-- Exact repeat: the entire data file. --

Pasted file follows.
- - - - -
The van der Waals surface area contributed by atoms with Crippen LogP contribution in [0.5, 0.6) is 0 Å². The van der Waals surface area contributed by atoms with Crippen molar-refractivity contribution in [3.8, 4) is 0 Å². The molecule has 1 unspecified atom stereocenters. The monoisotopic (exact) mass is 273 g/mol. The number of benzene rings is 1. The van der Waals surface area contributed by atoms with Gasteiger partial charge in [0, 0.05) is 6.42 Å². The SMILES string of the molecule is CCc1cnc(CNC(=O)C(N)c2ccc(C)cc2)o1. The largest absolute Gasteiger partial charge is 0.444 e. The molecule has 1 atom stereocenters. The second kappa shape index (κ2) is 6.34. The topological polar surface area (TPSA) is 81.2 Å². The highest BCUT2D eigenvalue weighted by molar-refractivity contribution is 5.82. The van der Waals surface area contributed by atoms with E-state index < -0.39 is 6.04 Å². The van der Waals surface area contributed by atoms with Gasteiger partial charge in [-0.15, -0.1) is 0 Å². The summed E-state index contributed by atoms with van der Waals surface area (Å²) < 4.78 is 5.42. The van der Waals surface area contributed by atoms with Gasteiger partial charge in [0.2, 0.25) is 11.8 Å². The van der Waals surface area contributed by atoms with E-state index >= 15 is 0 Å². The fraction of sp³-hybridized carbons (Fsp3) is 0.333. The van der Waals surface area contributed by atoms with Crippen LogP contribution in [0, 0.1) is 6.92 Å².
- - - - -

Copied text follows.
The van der Waals surface area contributed by atoms with Crippen LogP contribution in [0.5, 0.6) is 0 Å². The van der Waals surface area contributed by atoms with Crippen molar-refractivity contribution in [3.8, 4) is 0 Å². The molecule has 1 unspecified atom stereocenters. The monoisotopic (exact) mass is 273 g/mol. The number of benzene rings is 1. The van der Waals surface area contributed by atoms with Gasteiger partial charge in [0, 0.05) is 6.42 Å². The SMILES string of the molecule is CCc1cnc(CNC(=O)C(N)c2ccc(C)cc2)o1. The largest absolute Gasteiger partial charge is 0.444 e. The molecule has 1 atom stereocenters. The second kappa shape index (κ2) is 6.34. The topological polar surface area (TPSA) is 81.2 Å². The highest BCUT2D eigenvalue weighted by molar-refractivity contribution is 5.82. The van der Waals surface area contributed by atoms with E-state index < -0.39 is 6.04 Å². The van der Waals surface area contributed by atoms with Gasteiger partial charge in [-0.15, -0.1) is 0 Å². The summed E-state index contributed by atoms with van der Waals surface area (Å²) < 4.78 is 5.42. The van der Waals surface area contributed by atoms with Gasteiger partial charge in [0.2, 0.25) is 11.8 Å². The van der Waals surface area contributed by atoms with E-state index >= 15 is 0 Å². The fraction of sp³-hybridized carbons (Fsp3) is 0.333. The van der Waals surface area contributed by atoms with Crippen LogP contribution in [0, 0.1) is 6.92 Å².